New isle smoking ban goes to full House and Senate for vote
House-Senate conferees have agreed on a wide-ranging smoking ban intended to protect Hawaii residents from secondhand smoke and reduce diseases and deaths.
Scope of ban covers public areas
Leaders of the Senate and House Health Committees agreed yesterday on a bill that would ban smoking in public places and places of employment, including all bars, auditoriums, employee lounges and from curb to cabin at Hawaii's airports. One workplace exception: prisons.
Source: Associated Press
The bill, still pending final votes by the full House and Senate, would prohibit smoking in state- and county-owned facilities, in workplaces and in enclosed or partially enclosed places open to the public.
The ban would include such places as bars and nightclubs, airports, public transportation facilities and vehicles, and areas available to the public such as restrooms, lobbies and reception areas. Common areas open to the public in offices, banks, laundromats, hotels, condominiums and other buildings also are covered.
The bill is intended to provide "a consistent level of basic protection" from secondhand smoke across the state.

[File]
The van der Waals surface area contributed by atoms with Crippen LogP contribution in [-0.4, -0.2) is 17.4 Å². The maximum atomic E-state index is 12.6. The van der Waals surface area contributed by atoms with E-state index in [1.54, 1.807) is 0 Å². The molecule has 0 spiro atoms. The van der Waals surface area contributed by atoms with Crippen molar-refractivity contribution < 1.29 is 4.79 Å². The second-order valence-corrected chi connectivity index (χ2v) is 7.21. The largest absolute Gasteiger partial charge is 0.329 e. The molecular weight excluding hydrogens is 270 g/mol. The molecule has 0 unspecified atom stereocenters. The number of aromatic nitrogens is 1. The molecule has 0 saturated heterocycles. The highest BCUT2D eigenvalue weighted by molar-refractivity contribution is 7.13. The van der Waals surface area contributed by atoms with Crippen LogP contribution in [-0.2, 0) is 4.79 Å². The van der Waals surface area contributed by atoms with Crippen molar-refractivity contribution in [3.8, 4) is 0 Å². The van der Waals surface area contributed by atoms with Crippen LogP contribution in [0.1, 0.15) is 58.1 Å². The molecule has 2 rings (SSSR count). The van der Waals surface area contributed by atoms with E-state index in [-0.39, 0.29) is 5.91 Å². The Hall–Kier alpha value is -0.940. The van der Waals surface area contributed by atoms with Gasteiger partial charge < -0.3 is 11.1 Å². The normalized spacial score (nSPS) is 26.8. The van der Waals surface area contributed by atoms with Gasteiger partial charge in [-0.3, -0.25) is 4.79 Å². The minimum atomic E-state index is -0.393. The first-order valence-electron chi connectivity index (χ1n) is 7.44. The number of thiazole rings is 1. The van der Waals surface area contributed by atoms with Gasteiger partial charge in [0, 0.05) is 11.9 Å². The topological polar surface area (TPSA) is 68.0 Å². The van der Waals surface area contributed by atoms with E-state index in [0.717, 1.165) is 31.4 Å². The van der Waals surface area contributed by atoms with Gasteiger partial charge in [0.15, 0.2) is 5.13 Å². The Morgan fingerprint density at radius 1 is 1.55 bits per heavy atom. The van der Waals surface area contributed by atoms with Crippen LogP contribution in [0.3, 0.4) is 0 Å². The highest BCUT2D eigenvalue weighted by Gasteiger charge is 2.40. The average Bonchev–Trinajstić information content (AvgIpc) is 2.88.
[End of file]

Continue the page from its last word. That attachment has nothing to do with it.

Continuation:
Many smokers at Restaurant Row last night said they considered the bill a violation of their rights.
"When I drink a beer, I need my cigarettes," said Suzy DelaCruz, 27, as she enjoyed both at an outdoor bar. "It's not fair you can't smoke in restaurants and bars."
"I think it's total garbage," said Tony Williams, 43, outside Ocean Club. "I understand both sides, but I think smokers should have the option."
"Public transportation and airports, OK. Bars and nightclubs, I don't think so," said Abhijit Bandyopadhyay, 34, while taking a smoke break outside an office building. "There should be places to smoke."
But several smokers at Restaurant Row favored such a ban.
"When I'm not smoking, I'm extremely offended by (secondhand smoke)," said Boris Klimovitsky, 28, who sat at an open-air bar with a pack of cigarettes on the table. "It re-creates the addiction."